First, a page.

Most Americans huddle indoors as coronavirus deaths keep spiking

新冠死亡率攀升,大多数美国人居家不出

2020-04-02 浏览


Four new states imposed sweeping stay-at-home directives on Wednesday in response to the coronavirus pandemic, putting over 80 percent of Americans under lockdown as the number of deaths and cases in the United States soared to new daily highs for the fourth day in a row.

The governors of Florida, Georgia, Mississippi and Nevada each instituted the strict policies on a day when the death toll from COVID-19 shot up by 925 to more than 4,800 nationwide, with 214,000 confirmed cases, according to a Reuters tally.

President Donald Trump said he saw no need for the federal government to issue a nationwide decree, with 39 states and the District of Columbia now requiring residents to stay at home except for essential outings to the doctor or grocery store.

He also told a White House briefing on Wednesday he was considering a plan to halt flights to coronavirus hot spots.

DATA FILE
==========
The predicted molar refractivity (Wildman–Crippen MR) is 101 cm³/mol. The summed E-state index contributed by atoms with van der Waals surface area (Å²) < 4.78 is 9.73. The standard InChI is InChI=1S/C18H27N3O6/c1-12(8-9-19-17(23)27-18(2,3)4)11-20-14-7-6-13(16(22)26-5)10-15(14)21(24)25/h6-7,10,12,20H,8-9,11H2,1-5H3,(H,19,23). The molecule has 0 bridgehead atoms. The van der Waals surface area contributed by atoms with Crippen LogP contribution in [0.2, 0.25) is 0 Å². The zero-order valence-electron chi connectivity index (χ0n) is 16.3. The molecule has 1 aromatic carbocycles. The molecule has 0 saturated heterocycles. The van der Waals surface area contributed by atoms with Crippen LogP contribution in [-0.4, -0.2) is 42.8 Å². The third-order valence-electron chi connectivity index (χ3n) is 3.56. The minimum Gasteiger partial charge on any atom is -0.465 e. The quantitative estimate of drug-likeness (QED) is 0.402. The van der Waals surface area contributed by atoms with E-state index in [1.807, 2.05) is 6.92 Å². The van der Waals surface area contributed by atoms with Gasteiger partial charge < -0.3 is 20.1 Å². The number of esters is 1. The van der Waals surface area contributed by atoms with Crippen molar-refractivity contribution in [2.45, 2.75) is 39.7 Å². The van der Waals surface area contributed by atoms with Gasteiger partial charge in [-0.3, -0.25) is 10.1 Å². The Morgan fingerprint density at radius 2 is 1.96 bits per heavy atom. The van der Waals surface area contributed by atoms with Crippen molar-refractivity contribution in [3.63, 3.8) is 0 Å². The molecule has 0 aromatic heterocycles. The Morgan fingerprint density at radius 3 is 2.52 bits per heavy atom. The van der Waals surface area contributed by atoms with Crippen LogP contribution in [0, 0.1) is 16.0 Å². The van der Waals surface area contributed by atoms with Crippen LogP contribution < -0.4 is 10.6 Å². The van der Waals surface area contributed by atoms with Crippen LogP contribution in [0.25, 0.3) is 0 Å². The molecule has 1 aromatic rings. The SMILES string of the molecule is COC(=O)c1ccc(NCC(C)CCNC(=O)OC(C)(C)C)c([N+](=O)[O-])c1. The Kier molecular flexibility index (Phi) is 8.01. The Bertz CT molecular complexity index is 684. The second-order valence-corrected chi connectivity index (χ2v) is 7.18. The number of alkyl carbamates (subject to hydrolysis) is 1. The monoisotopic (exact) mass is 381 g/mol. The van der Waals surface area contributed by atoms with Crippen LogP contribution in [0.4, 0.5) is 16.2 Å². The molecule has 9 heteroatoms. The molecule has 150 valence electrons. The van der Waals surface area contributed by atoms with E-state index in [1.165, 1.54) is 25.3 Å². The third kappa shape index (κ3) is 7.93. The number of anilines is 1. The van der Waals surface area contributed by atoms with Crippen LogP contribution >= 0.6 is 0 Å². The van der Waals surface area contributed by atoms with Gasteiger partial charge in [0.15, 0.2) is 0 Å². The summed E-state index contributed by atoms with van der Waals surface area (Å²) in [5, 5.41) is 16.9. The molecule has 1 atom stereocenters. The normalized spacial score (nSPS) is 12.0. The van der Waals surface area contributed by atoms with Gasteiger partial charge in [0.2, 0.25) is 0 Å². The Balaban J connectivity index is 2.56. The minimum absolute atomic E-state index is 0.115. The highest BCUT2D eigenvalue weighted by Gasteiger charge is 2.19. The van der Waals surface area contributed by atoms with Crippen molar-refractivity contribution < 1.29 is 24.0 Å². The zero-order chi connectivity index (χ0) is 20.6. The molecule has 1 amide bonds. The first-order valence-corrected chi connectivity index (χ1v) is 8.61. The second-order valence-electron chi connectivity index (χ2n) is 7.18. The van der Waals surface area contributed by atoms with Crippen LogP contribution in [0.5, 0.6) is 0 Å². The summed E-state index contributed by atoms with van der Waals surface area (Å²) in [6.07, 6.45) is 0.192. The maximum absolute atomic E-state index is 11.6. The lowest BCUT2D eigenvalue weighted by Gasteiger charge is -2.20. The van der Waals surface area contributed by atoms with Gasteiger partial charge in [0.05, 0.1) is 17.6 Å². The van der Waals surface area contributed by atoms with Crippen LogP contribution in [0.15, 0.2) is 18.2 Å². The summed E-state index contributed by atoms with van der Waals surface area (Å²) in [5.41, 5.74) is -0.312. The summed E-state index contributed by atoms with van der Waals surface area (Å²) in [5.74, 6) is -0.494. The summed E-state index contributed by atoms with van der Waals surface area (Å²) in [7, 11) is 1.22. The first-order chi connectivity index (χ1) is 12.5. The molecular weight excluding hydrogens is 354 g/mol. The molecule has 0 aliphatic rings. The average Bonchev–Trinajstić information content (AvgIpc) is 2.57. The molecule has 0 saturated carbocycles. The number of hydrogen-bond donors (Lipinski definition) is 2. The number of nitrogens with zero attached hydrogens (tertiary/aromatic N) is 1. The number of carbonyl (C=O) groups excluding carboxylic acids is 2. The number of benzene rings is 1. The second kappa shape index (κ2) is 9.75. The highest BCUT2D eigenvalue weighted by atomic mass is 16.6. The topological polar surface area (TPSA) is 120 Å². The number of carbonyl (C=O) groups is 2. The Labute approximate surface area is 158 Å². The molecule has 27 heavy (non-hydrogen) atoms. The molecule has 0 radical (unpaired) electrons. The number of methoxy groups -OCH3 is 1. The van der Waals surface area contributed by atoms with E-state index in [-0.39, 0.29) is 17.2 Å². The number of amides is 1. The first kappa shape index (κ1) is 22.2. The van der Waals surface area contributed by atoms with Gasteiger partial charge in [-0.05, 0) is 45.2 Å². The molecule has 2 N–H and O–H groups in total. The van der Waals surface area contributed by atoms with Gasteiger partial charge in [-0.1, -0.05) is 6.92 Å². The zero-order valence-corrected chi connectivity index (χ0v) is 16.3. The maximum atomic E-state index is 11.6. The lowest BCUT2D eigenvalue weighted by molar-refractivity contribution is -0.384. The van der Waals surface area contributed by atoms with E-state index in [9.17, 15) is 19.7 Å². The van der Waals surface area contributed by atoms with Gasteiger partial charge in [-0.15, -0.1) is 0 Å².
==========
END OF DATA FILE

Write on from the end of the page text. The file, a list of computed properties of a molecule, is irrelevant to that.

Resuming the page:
"We're certainly looking at it, but once you do that you really are clamping down on an industry that is desperately needed," Trump told a White House news briefing.

Such a plan might conceivably shut down traffic at airports in hard-hit New York, New Orleans and Detroit.

"We're looking at the whole thing," Trump said of curtailing domestic flights already greatly reduced as demand has fallen.

White House medical experts have forecast that even if Americans hunker down in their homes as told to slow the spread of COVID-19, some 100,000 to 240,000 people could die from the respiratory disease caused by the coronavirus.

A Pentagon official who spoke to Reuters on condition of anonymity said the US Department of Defense was working to provide up to 100,000 body bags for use by civilian authorities in the coming weeks.

Since 2010, the flu has killed between 12,000 and 61,000 Americans a year, according to the US Centers for Disease Control and Prevention. The 1918-1919 flu pandemic killed 675,000 in the United States, according to the CDC.

New York state remained the epicenter of the outbreak, accounting for more than a third of the US deaths. Governor Andrew Cuomo told police on Wednesday to enforce rules more aggressively for social distancing.

"Young people must get this message, and they still have not gotten the message. You still see too many situations with too much density by young people," Cuomo, a Democrat, said in imposing rules to close playgrounds, swing sets, basketball courts and similar spaces.